I would like to comment particularly on the emotional dynamic between the two lead characters. I’m not interested in expressing moral outrage. Most public expressions of moral outrage are only self-gratifying, and people are generally capable of thinking for themselves about what they find morally repulsive. But the two lead characters’ emotional dynamic is potentially interesting. Because Anastasia is very inexperienced, she doesn’t understand Christian’s interest in BDSM practices, and of course has no interest in it of her own. She knows what she feels for him, and she knows what he feels for her, and that is all that she thinks she needs to know.

What matters on Christian’s side, in the film at least, is that he begins breaking his own rules for Anastasia. He kisses her in an elevator before she’s signed the non-disclosure agreement. He moves quickly toward real intimacy, even spending the night in bed with her on multiple occasions, when his rule is to never spend the night in bed with a partner. At no time does Anastasia sign the consent form, but Christian still introduces her to BDSM, very mildly and with her consent, and with the same limits and conditions that she negotiated with him on the form.

This last element of Christian’s and Anastasia’s relationship is important. From his point of view, the consent form and the non-disclosure agreement are in place to protect both his public image, which is important to the success of his company, and to protect him from legal liability and future possible lawsuits when his relationships invariably end. So by entering into a relationship with Anastasia before she has signed a consent form, he is making himself vulnerable to her in ways that he had not in any previous relationship. He is investing trust in her, and he has come to care more about that than self-protection because of his feelings for her.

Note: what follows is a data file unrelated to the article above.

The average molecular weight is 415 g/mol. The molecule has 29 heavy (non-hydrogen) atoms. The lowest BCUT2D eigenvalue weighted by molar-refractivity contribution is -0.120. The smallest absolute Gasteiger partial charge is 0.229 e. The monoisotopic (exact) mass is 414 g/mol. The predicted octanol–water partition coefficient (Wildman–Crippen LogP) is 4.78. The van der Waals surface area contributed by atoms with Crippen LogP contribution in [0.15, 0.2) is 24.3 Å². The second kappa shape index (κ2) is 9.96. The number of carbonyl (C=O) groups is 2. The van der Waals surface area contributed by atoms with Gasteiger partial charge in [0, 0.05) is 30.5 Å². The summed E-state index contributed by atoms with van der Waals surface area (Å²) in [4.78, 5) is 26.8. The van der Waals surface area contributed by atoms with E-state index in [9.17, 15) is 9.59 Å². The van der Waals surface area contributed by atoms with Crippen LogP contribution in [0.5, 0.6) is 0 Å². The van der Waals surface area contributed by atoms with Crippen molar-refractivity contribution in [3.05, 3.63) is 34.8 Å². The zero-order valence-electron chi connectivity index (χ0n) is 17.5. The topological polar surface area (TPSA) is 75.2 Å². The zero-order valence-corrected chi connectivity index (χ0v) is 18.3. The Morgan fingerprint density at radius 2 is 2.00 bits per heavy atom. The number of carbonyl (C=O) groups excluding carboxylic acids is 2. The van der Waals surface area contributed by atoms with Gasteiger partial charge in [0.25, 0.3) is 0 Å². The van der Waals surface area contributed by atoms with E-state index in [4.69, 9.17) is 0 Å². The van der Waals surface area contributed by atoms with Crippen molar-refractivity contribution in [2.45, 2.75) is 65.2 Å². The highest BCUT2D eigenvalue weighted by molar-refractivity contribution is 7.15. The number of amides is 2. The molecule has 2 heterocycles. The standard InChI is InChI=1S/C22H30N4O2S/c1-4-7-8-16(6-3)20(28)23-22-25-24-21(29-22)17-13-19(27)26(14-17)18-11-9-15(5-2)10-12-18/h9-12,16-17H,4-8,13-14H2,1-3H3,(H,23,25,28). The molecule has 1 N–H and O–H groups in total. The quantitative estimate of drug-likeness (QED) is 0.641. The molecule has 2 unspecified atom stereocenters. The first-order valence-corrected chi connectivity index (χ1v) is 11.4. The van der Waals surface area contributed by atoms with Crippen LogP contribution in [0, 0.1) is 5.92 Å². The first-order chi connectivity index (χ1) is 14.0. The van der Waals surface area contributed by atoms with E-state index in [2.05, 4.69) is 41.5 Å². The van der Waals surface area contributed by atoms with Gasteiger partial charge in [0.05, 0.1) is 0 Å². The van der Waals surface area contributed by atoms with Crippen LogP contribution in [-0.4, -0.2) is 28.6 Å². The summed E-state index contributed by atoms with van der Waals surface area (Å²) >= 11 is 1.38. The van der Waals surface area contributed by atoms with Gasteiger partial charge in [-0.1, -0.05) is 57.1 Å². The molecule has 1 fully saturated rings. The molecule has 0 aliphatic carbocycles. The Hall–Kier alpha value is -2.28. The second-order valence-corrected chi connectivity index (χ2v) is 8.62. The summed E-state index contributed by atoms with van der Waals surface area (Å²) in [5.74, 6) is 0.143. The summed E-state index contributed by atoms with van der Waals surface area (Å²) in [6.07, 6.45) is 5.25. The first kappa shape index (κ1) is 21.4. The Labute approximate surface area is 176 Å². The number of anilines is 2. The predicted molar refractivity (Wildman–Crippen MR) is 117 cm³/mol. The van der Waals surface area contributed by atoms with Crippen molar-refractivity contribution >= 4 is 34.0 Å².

Even after her limited and rather mild introduction to BDSM, Anastasia still does not understand its appeal to Christian, who seems to be driven by emotional need to engage in these practices. She wants him to let it go, or she wants to understand it so that she can understand him. In the end, she asks him to subject her to the “worst,” so that she can understand him and why he needs it.

In a scene that serves as the climax of the film, Christian gives Anastasia what she says that she wants by subjecting her to serious, painful punishment. Christian beats her hard on the buttocks with a studded leather paddle six times, telling her to count off each time she is hit. Part of their agreement included safe words — one word (“yellow”) to tell him to ease up, and one word (“red”) that would tell him to stop immediately. She didn’t use either of them, because I think she wanted him to stop on his own. Her question for Christian was, “Why do you want to hurt me?” And Christian couldn’t answer: he was speechless.

I think Christian was speechless because the thought of hurting her – or what he was doing to her – never occurred to him. I think that Christian was not focused on what he was doing to Anastasia, but on what she was giving to him: her entire self, without boundaries, even when her giving crossed over into severe pain. Romantic relationships as “total self giving” are in fact the Roman Catholic definition of marriage: not in any abusive sense, but in the sense that both partners understand that each belongs to the other without barriers between the two. They are “one flesh.”

But he can’t articulate this feeling. He just stands there, mutely, in the face of her question. He can’t explain to her why he wants to hurt her because he doesn’t; he explained to Anastasia in a previous conversation the attraction of BDSM from the point of view of the recipient of punishment, not the giver. But he also can’t speak because, at the end, Anastasia won’t allow it. After she has been seriously hurt, she becomes the dominant one, ordering him when to speak, and when not to speak, and then refusing to allow him to touch her or to follow her into the elevator car as she’s leaving.